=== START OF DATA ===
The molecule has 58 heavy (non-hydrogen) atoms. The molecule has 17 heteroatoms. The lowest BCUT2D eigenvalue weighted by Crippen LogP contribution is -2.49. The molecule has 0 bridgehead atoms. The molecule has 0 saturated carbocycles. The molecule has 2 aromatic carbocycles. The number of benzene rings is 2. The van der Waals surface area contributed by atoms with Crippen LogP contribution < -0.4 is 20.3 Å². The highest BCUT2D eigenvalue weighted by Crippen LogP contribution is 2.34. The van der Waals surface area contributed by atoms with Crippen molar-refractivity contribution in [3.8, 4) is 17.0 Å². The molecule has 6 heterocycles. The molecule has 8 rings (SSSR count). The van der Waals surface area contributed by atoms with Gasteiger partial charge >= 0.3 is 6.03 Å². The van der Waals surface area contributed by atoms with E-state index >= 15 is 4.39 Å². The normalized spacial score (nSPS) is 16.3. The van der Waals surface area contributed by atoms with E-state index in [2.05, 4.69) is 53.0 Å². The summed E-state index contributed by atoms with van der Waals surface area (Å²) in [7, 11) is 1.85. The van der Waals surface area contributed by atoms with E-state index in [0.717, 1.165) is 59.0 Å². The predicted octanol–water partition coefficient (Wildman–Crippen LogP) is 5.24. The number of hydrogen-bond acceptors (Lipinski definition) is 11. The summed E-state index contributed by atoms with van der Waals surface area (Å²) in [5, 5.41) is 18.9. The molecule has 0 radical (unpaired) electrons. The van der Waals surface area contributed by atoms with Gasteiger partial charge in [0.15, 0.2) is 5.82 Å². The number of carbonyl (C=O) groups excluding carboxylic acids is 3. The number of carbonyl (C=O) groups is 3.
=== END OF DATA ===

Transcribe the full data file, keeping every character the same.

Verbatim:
The molecule has 58 heavy (non-hydrogen) atoms. The molecule has 17 heteroatoms. The lowest BCUT2D eigenvalue weighted by Crippen LogP contribution is -2.49. The molecule has 0 bridgehead atoms. The molecule has 0 saturated carbocycles. The molecule has 2 aromatic carbocycles. The number of benzene rings is 2. The van der Waals surface area contributed by atoms with Crippen LogP contribution < -0.4 is 20.3 Å². The highest BCUT2D eigenvalue weighted by Crippen LogP contribution is 2.34. The van der Waals surface area contributed by atoms with Crippen molar-refractivity contribution in [3.8, 4) is 17.0 Å². The molecule has 6 heterocycles. The molecule has 8 rings (SSSR count). The van der Waals surface area contributed by atoms with Gasteiger partial charge >= 0.3 is 6.03 Å². The van der Waals surface area contributed by atoms with E-state index >= 15 is 4.39 Å². The normalized spacial score (nSPS) is 16.3. The van der Waals surface area contributed by atoms with E-state index in [2.05, 4.69) is 53.0 Å². The summed E-state index contributed by atoms with van der Waals surface area (Å²) in [7, 11) is 1.85. The van der Waals surface area contributed by atoms with E-state index in [0.717, 1.165) is 59.0 Å². The predicted octanol–water partition coefficient (Wildman–Crippen LogP) is 5.24. The number of hydrogen-bond acceptors (Lipinski definition) is 11. The summed E-state index contributed by atoms with van der Waals surface area (Å²) in [5, 5.41) is 18.9. The molecule has 0 radical (unpaired) electrons. The van der Waals surface area contributed by atoms with Gasteiger partial charge in [0.15, 0.2) is 5.82 Å². The number of carbonyl (C=O) groups excluding carboxylic acids is 3. The number of carbonyl (C=O) groups is 3.